Friday, June 15, 2007

The Microsoft VS Linux debate.

I guess the root question has to be can I do all the things in Linux as I can in MS Windows? I don't know. You can not account for all the hardware/software situations that people have in any Operating system. Can I do the basic things that people do on their computers? Yes. Is there a Linux answer for every piece of MS Windows software. No. Why should Linux or Open Source software be saddled with competing in that kind of way? Linux and Open Source has provided free solutions to many computing needs but there doesn't seem to be a push to compete with Microsoft. I think people compare stuff and hope for point for point alternatives. Microsoft has said that Open Source software, Open Office in particular, is not as advanced as their office suite.
Yet how many of those advanced features do you really use? The same with comparing Photoshop to the GIMP that comes with Linux. How much of Photoshop does the average person really use? And what do you want for free? A lot of persons are critical of assumed limitations and "lack of features". They never quite get across to folks that you get a lot of usefulness for free. They only see that it doesn't match up, therefore it is not good stuff. How on earth can you compare a $500 program with a free one and hold them to the same standard.
You get the feeling that people are saying that they would take the free one only if it were like the $500 one. They would even pirate the $500 one rather than use the free one. I really don't understand user logic. I myself would have a computer full of pirated software if it weren't for Open Source. The software I received with my PC was dismal. I got a trial version of MS Office and MS Works. MS Works while useful is not even compatible with MS Office let alone other productivity suites. How could you waste my money, time and disk space with that junk? I don't believe Microsoft or my hardware vendor had me in mind when they packaged that system. They assumed that what ever I buy I will use and not ask for more.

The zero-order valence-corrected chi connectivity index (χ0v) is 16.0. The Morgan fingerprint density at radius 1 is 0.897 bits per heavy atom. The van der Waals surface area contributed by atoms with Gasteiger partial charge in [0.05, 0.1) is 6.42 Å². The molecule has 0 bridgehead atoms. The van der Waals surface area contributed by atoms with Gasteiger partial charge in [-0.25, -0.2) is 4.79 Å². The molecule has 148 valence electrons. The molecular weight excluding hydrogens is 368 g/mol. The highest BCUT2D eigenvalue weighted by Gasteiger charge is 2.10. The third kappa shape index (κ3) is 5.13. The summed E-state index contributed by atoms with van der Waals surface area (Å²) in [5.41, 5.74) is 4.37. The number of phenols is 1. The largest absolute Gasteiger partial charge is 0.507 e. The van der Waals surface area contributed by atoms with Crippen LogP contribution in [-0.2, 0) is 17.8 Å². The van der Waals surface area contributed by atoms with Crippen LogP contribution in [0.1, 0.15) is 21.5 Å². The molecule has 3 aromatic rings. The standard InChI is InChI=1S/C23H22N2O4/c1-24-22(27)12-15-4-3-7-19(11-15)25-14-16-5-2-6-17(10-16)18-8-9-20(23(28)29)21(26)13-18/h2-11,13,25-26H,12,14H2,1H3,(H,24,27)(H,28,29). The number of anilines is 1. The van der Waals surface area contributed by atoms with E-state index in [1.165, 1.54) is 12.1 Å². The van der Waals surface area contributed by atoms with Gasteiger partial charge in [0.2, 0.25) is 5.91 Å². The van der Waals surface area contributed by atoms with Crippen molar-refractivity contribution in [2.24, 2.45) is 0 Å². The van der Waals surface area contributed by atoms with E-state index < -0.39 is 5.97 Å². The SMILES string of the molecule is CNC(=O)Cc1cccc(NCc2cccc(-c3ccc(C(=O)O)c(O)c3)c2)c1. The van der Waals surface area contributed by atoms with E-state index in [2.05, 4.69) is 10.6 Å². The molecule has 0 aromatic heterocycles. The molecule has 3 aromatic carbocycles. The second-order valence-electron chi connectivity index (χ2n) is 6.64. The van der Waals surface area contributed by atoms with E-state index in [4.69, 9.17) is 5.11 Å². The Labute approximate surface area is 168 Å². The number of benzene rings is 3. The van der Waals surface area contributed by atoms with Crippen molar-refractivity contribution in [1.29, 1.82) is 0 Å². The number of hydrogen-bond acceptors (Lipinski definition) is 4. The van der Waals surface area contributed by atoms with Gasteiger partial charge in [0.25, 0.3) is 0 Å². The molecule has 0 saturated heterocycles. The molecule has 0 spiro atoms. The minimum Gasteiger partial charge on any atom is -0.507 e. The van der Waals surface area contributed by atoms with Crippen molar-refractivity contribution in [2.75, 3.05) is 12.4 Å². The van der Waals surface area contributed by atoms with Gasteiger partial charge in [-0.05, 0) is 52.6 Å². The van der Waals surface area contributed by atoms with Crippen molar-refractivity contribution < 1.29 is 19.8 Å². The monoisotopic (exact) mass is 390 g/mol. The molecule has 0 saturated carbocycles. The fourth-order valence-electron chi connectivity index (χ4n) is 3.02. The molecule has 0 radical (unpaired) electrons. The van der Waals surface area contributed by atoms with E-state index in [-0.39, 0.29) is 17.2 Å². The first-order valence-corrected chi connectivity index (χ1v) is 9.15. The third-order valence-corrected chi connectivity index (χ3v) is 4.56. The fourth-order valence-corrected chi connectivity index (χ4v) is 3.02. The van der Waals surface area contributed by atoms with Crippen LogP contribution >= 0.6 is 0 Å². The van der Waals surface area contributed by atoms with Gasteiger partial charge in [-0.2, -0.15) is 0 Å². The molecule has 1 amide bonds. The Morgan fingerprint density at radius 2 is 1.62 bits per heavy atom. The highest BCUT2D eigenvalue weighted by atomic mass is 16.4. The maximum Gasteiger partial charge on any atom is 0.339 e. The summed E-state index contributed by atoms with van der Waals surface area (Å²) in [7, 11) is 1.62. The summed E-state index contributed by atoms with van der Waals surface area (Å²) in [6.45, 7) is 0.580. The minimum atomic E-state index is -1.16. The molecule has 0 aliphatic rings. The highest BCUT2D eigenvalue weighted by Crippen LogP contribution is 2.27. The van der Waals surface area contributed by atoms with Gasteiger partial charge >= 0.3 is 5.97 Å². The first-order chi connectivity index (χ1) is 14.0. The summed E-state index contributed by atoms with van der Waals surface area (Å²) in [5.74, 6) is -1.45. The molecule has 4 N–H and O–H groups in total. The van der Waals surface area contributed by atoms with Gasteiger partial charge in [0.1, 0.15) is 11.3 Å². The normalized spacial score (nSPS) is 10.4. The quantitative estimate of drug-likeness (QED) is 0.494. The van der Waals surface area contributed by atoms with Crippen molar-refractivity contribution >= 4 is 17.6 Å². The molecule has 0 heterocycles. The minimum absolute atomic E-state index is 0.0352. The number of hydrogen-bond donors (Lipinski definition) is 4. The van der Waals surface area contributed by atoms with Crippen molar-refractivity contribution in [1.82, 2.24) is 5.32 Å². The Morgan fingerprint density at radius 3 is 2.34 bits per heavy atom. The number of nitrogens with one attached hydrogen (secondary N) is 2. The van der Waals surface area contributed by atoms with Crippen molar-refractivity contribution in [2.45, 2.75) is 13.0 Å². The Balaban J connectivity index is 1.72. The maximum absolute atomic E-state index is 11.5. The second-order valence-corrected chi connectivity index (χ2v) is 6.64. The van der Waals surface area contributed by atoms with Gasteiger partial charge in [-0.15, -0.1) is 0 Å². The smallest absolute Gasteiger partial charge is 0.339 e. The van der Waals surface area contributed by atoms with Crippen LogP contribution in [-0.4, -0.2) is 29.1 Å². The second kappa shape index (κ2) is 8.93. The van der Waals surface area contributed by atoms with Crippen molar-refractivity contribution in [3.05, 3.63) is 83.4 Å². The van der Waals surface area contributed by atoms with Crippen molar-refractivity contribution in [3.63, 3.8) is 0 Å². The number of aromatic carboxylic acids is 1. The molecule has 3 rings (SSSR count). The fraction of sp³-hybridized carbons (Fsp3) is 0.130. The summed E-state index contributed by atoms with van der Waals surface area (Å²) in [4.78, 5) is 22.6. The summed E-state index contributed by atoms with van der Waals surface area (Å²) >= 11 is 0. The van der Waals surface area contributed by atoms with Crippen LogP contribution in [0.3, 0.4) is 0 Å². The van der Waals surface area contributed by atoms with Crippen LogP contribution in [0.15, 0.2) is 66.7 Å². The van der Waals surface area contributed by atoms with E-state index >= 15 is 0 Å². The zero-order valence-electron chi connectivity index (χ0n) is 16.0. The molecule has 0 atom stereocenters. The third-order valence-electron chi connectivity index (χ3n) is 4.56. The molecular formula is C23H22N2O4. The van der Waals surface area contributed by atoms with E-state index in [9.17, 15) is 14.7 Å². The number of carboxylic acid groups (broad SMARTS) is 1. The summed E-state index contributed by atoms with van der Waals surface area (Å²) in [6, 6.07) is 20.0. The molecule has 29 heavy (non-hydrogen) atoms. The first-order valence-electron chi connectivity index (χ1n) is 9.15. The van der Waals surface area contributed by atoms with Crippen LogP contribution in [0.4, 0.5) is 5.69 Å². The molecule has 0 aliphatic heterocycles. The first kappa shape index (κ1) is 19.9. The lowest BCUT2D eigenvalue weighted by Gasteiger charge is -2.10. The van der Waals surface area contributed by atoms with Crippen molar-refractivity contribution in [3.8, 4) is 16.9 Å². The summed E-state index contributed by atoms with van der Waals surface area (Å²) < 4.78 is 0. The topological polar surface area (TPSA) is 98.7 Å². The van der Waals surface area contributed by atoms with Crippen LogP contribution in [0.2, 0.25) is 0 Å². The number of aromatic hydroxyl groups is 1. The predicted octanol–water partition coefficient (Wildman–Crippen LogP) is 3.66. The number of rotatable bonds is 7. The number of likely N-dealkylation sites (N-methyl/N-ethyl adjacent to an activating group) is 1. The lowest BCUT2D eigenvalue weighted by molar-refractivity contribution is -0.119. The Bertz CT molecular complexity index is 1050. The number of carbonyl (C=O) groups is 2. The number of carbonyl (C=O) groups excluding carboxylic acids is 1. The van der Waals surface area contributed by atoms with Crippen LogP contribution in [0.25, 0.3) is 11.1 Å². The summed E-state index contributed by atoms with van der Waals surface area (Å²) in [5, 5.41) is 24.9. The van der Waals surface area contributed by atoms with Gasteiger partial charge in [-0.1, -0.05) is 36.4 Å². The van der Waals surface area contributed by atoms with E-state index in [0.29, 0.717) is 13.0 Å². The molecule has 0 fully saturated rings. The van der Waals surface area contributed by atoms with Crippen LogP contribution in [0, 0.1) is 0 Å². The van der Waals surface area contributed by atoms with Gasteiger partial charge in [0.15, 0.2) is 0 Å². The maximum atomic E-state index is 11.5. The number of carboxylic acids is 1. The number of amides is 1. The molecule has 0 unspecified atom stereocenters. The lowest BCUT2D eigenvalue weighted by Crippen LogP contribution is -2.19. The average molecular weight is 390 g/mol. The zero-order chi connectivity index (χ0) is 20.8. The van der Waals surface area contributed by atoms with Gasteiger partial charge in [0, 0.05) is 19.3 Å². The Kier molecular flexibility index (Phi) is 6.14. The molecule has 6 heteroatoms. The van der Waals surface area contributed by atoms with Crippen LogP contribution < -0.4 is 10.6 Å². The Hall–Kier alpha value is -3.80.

OK, I will admit that there are some things that only run on Windows that are desirable to have. When I was doing drafting AutoCAD was a hot program for instance. And I hear of folks who need Windows for other professional type programs. I am exploring the use of virtual machines where you can run other operating systems inside of the main one. That might be a solution, but will it answer the Microsoft or Linux question? I don't know but, I like Linux. I like the history of it, the progress of it and the look and feel of it on the desktop. I am still comparing the two OS's in my present computer. Linux is winning. Why should I have to pay so much just to do the basic stuff? Then, why should I have to rely on one companies' whims and wiles? I'm talking about the software/hardware upgrade dilemma when new versions come out. Can I really afford to learn the ins and outs of a new operating system? Well , it really hasn't been that painful. And I have been watching Linux for some time now. Linux has grown up. Linux is more ready for the desktop than critics think. I think since the computer has become "popular" with people who are use to turning appliances off and on, the expected results of plug and play, portability and the idea of anyone having access, the reality that a computer is a complex piece of machinery is being lost. The cry for standardization and dumbing things down (user-friendliness) so that even you can use it has been made. Linux has done a lot to accommodate easier use and offers a lot at a price that can not be beat. Why not give it a try? Once the smoke of marketing and user inertia clears, I think Linux will come up in the average users realm of choice.

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